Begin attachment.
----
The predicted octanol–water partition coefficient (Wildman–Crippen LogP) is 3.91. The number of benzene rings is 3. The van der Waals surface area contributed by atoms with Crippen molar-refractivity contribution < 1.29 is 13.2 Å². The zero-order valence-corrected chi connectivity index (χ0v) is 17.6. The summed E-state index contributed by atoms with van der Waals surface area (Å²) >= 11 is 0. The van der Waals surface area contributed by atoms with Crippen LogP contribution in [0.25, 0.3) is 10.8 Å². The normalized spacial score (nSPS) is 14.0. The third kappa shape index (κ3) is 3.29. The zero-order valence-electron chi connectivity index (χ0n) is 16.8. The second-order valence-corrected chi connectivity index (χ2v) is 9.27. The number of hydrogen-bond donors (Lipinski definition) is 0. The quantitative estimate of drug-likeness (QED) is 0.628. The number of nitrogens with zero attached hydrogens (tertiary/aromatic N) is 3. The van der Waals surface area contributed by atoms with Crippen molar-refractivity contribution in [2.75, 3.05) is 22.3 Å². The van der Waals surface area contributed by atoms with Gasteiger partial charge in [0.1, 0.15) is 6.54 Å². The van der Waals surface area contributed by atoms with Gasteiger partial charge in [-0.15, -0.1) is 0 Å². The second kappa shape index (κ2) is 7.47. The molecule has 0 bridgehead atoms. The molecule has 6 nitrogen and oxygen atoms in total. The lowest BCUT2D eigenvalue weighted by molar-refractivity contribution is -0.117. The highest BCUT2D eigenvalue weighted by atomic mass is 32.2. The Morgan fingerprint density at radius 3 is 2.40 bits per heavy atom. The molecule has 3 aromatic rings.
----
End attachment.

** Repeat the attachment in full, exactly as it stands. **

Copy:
The predicted octanol–water partition coefficient (Wildman–Crippen LogP) is 3.91. The number of benzene rings is 3. The van der Waals surface area contributed by atoms with Crippen molar-refractivity contribution < 1.29 is 13.2 Å². The zero-order valence-corrected chi connectivity index (χ0v) is 17.6. The summed E-state index contributed by atoms with van der Waals surface area (Å²) >= 11 is 0. The van der Waals surface area contributed by atoms with Crippen LogP contribution in [0.25, 0.3) is 10.8 Å². The normalized spacial score (nSPS) is 14.0. The third kappa shape index (κ3) is 3.29. The zero-order valence-electron chi connectivity index (χ0n) is 16.8. The second-order valence-corrected chi connectivity index (χ2v) is 9.27. The number of hydrogen-bond donors (Lipinski definition) is 0. The quantitative estimate of drug-likeness (QED) is 0.628. The number of nitrogens with zero attached hydrogens (tertiary/aromatic N) is 3. The van der Waals surface area contributed by atoms with Crippen molar-refractivity contribution in [2.75, 3.05) is 22.3 Å². The van der Waals surface area contributed by atoms with Gasteiger partial charge in [0.1, 0.15) is 6.54 Å². The van der Waals surface area contributed by atoms with Gasteiger partial charge in [-0.15, -0.1) is 0 Å². The second kappa shape index (κ2) is 7.47. The molecule has 0 bridgehead atoms. The molecule has 6 nitrogen and oxygen atoms in total. The lowest BCUT2D eigenvalue weighted by molar-refractivity contribution is -0.117. The highest BCUT2D eigenvalue weighted by atomic mass is 32.2. The Morgan fingerprint density at radius 3 is 2.40 bits per heavy atom. The molecule has 3 aromatic rings.